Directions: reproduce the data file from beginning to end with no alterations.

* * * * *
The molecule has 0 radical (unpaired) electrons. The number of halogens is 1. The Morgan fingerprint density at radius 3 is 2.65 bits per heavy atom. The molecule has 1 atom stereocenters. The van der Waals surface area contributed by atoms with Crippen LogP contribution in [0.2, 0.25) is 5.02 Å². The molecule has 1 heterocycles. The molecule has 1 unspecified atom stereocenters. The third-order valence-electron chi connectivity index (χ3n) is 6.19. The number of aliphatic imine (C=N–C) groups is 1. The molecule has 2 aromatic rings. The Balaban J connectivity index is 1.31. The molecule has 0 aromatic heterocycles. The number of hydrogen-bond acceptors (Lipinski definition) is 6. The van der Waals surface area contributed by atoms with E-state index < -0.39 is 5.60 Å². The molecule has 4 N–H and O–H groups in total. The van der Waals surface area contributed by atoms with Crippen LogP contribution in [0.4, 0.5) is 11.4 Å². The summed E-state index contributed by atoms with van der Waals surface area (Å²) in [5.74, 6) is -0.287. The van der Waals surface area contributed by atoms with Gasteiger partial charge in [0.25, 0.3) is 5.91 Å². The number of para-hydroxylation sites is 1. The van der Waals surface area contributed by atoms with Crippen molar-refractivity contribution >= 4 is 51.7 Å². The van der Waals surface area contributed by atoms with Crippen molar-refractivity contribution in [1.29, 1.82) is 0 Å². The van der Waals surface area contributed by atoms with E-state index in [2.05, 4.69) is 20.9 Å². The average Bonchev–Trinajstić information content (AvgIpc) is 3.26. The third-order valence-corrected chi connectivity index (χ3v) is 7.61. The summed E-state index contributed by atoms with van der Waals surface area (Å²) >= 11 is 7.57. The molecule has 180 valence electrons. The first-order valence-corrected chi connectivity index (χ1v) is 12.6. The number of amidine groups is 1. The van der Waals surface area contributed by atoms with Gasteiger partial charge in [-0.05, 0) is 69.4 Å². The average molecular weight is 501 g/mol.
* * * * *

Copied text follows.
The molecule has 0 radical (unpaired) electrons. The number of halogens is 1. The Morgan fingerprint density at radius 3 is 2.65 bits per heavy atom. The molecule has 1 atom stereocenters. The van der Waals surface area contributed by atoms with Crippen LogP contribution in [0.2, 0.25) is 5.02 Å². The molecule has 1 heterocycles. The molecule has 1 unspecified atom stereocenters. The third-order valence-electron chi connectivity index (χ3n) is 6.19. The number of aliphatic imine (C=N–C) groups is 1. The molecule has 2 aromatic rings. The Balaban J connectivity index is 1.31. The molecule has 0 aromatic heterocycles. The number of hydrogen-bond acceptors (Lipinski definition) is 6. The van der Waals surface area contributed by atoms with E-state index < -0.39 is 5.60 Å². The molecule has 4 N–H and O–H groups in total. The van der Waals surface area contributed by atoms with Crippen LogP contribution in [0.4, 0.5) is 11.4 Å². The summed E-state index contributed by atoms with van der Waals surface area (Å²) in [5.74, 6) is -0.287. The van der Waals surface area contributed by atoms with Gasteiger partial charge in [0.25, 0.3) is 5.91 Å². The number of para-hydroxylation sites is 1. The van der Waals surface area contributed by atoms with Crippen molar-refractivity contribution >= 4 is 51.7 Å². The van der Waals surface area contributed by atoms with Crippen molar-refractivity contribution in [1.29, 1.82) is 0 Å². The van der Waals surface area contributed by atoms with E-state index in [2.05, 4.69) is 20.9 Å². The average Bonchev–Trinajstić information content (AvgIpc) is 3.26. The third-order valence-corrected chi connectivity index (χ3v) is 7.61. The summed E-state index contributed by atoms with van der Waals surface area (Å²) >= 11 is 7.57. The molecule has 180 valence electrons. The first-order valence-corrected chi connectivity index (χ1v) is 12.6. The number of amidine groups is 1. The van der Waals surface area contributed by atoms with Gasteiger partial charge in [-0.05, 0) is 69.4 Å². The average molecular weight is 501 g/mol.